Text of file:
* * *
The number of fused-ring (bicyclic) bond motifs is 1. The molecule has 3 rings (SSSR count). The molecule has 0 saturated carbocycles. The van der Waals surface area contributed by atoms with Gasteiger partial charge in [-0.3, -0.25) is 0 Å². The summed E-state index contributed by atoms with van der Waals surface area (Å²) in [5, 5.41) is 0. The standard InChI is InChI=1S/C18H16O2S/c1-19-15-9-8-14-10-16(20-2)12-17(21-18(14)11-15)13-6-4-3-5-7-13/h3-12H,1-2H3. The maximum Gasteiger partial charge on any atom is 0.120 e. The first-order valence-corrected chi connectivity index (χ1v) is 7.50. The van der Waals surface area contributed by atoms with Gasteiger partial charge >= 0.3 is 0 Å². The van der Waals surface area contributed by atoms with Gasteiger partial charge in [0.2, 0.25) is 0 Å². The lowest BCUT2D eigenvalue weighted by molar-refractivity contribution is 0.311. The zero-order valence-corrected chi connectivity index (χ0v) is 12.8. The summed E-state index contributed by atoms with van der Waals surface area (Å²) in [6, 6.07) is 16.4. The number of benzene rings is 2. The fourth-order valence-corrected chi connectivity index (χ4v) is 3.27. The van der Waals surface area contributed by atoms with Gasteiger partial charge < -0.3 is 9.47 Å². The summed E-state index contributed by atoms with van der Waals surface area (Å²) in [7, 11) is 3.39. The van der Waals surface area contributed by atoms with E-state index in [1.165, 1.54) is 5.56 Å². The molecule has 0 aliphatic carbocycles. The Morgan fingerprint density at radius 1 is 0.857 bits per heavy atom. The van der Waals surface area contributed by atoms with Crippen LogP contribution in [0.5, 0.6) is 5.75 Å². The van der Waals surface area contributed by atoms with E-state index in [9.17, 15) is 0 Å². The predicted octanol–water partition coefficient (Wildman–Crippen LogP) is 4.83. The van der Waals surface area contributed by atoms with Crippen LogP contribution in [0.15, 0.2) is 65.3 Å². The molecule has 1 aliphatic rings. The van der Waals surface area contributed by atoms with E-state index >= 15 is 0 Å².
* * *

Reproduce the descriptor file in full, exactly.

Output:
The number of fused-ring (bicyclic) bond motifs is 1. The molecule has 3 rings (SSSR count). The molecule has 0 saturated carbocycles. The van der Waals surface area contributed by atoms with Gasteiger partial charge in [-0.3, -0.25) is 0 Å². The summed E-state index contributed by atoms with van der Waals surface area (Å²) in [5, 5.41) is 0. The standard InChI is InChI=1S/C18H16O2S/c1-19-15-9-8-14-10-16(20-2)12-17(21-18(14)11-15)13-6-4-3-5-7-13/h3-12H,1-2H3. The maximum Gasteiger partial charge on any atom is 0.120 e. The first-order valence-corrected chi connectivity index (χ1v) is 7.50. The van der Waals surface area contributed by atoms with Gasteiger partial charge >= 0.3 is 0 Å². The van der Waals surface area contributed by atoms with Gasteiger partial charge in [0.2, 0.25) is 0 Å². The lowest BCUT2D eigenvalue weighted by molar-refractivity contribution is 0.311. The zero-order valence-corrected chi connectivity index (χ0v) is 12.8. The summed E-state index contributed by atoms with van der Waals surface area (Å²) in [6, 6.07) is 16.4. The number of benzene rings is 2. The fourth-order valence-corrected chi connectivity index (χ4v) is 3.27. The van der Waals surface area contributed by atoms with Gasteiger partial charge < -0.3 is 9.47 Å². The summed E-state index contributed by atoms with van der Waals surface area (Å²) in [7, 11) is 3.39. The van der Waals surface area contributed by atoms with E-state index in [1.165, 1.54) is 5.56 Å². The molecule has 0 aliphatic carbocycles. The Morgan fingerprint density at radius 1 is 0.857 bits per heavy atom. The van der Waals surface area contributed by atoms with Crippen LogP contribution in [0.5, 0.6) is 5.75 Å². The van der Waals surface area contributed by atoms with E-state index in [9.17, 15) is 0 Å². The predicted octanol–water partition coefficient (Wildman–Crippen LogP) is 4.83. The van der Waals surface area contributed by atoms with Crippen LogP contribution in [0.15, 0.2) is 65.3 Å². The molecule has 1 aliphatic rings. The van der Waals surface area contributed by atoms with E-state index >= 15 is 0 Å².